Architecture: Foster and his flying machine

Pitted against the British Library, the American Air Museum won Norman Foster the Stirling Prize.

No prizes for guessing who won the Stirling Prize for architecture announced last night at the Royal Institute of British Architects: Sir Norman Foster, for the pounds 8.2m American Air Museum at Duxford.

Ladbroke's favourite to win at 5:2 was Sir Colin St John Wilson, the architect of the British Library which cost pounds 511m and took 14 years to reach a point where it was ready to open its doors. Wilson was bitterly disappointed by the news, especially after the RIBA, in a surprise move last week, reinstated his British Library on the shortlist after the panel had thrown it out.

But the jury knew "almost at first glance" that the Duxford Air Museum, opened by the Queen last year, was likely to be the winner. Running a close second was the Rick Mather three-quarters-of-a-million-pound glass house in Hampstead.

Anyone - and there have been more than 450,000 visitors to the museum since it opened - standing under the big bellied planes suspended from Foster's precast concrete roof at Duxford knows this is the best building to be built in Britain last year. And in Tyneside on Monday, the launch of the plans for a new music centre by Foster Associates added to the feeling that Norman Foster has stopped building walls. Roofs that soar and plunge, swoop and back flip envelop an exhilarating space within. They also bathe cavernous spaces in natural light, which is one of Foster's preoccupations.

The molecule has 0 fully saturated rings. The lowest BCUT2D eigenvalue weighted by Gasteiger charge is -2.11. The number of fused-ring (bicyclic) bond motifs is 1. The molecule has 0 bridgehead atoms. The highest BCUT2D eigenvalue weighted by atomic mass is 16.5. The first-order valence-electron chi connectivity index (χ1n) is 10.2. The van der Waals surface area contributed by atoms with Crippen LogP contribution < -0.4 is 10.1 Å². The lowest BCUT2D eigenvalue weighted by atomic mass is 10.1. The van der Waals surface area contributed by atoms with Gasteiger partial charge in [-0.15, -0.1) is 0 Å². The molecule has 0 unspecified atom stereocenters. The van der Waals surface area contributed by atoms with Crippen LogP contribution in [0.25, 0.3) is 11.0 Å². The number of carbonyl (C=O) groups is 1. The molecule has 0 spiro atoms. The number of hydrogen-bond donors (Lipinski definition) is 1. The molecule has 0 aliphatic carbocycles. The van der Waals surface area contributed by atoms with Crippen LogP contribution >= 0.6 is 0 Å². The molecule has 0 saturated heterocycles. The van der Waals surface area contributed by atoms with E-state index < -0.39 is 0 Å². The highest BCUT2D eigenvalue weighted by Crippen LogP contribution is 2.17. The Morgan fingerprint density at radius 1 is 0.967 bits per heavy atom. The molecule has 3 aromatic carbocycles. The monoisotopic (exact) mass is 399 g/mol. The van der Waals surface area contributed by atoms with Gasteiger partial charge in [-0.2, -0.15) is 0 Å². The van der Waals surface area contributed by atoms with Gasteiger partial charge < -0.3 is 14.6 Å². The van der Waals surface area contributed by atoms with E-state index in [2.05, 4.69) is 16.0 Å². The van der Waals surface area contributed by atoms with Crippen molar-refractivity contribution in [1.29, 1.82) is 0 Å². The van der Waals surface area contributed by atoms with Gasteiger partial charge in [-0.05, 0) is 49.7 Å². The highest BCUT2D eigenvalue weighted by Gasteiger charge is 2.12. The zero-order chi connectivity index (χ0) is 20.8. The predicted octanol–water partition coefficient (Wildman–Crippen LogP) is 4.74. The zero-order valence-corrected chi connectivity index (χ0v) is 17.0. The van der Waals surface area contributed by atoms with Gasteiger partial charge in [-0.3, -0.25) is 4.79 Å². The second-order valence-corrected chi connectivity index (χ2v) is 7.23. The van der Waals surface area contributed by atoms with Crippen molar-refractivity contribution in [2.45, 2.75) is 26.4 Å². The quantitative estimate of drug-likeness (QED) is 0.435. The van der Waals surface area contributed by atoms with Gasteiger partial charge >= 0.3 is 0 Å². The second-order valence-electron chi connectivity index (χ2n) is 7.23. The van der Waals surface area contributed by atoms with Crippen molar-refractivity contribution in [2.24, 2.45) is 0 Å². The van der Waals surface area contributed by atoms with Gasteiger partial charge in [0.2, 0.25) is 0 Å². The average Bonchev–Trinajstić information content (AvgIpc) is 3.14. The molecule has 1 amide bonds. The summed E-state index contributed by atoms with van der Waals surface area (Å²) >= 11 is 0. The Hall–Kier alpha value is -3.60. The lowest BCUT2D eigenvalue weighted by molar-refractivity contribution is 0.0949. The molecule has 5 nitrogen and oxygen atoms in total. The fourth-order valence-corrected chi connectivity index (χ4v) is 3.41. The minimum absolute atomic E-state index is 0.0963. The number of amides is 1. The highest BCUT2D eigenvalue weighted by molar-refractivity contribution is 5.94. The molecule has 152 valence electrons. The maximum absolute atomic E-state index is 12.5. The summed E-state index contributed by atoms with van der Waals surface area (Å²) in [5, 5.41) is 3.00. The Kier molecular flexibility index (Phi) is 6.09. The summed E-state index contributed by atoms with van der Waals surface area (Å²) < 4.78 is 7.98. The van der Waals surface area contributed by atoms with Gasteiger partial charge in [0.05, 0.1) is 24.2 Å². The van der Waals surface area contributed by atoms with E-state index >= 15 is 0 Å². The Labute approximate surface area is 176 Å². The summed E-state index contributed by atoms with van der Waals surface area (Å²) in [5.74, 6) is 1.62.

The Stirling Prize awarded in honour of James Stirling is, for architects, the equivalent of the Booker Prize. For months the jury tour the buildings that make up the categories in the Royal Institute of British Architects breakdown: best housing, commercial building, sport and leisure, conservations, education and health. Foster had two buildings shortlisted - the vast Commerzbank HQ, a hanging gardens of Babylon under glass in Frankfurt, and the American Air Museum at Duxford in Cambridge.

Just how much the judges liked the Duxford museum is clear from their citation: "a great big, clear span hangar of a building, beautifully integrated into its flat landscape... dramatic, awe-inspiring, an object of beauty displaying a collection of war planes dispassionately, simple yet replete with imagery, from ancient earthworks to the cockpit of a modern jet fighter."

But perhaps it is not so dispassionate because Norman Foster's great passion in life is flying. A commuter by helicopter all over Europe, he pilots himself. When he was younger - he's 65 - he used to relax by hurling himself into competitive aerobatics at intermediate level. He knows the name of every single plane in the Duxford museum and has even gone hang gliding over Arizona in one of the glider planes that hangs there. Set in cement and framed in glass, his love of flight is romantically, and passionately, grounded here. That's what makes the building a palpable experience.

On arrival, you walk straight into the nose of the B-52 bomber that determined the museum's dimensions. Inside, an encircling ramp allows walking or wheelchair access and a narrow strip of window also encircles the building. The silvery grey cement ramps are angled to bounce back as much natural light as possible.

The American Air Museum is both the simplest and the most complicated of Foster's buildings. Simple because it is wide enough to take the B- 52 bomber with its wing span of 63 metres and - at four storeys high - has enough space for another 20 planes. Complicated because its geometry is based upon a geometric shape called the torus and it is elliptical in plan. The torus is like a doughnut with a bite taken out of it, dunked into a grassy knoll.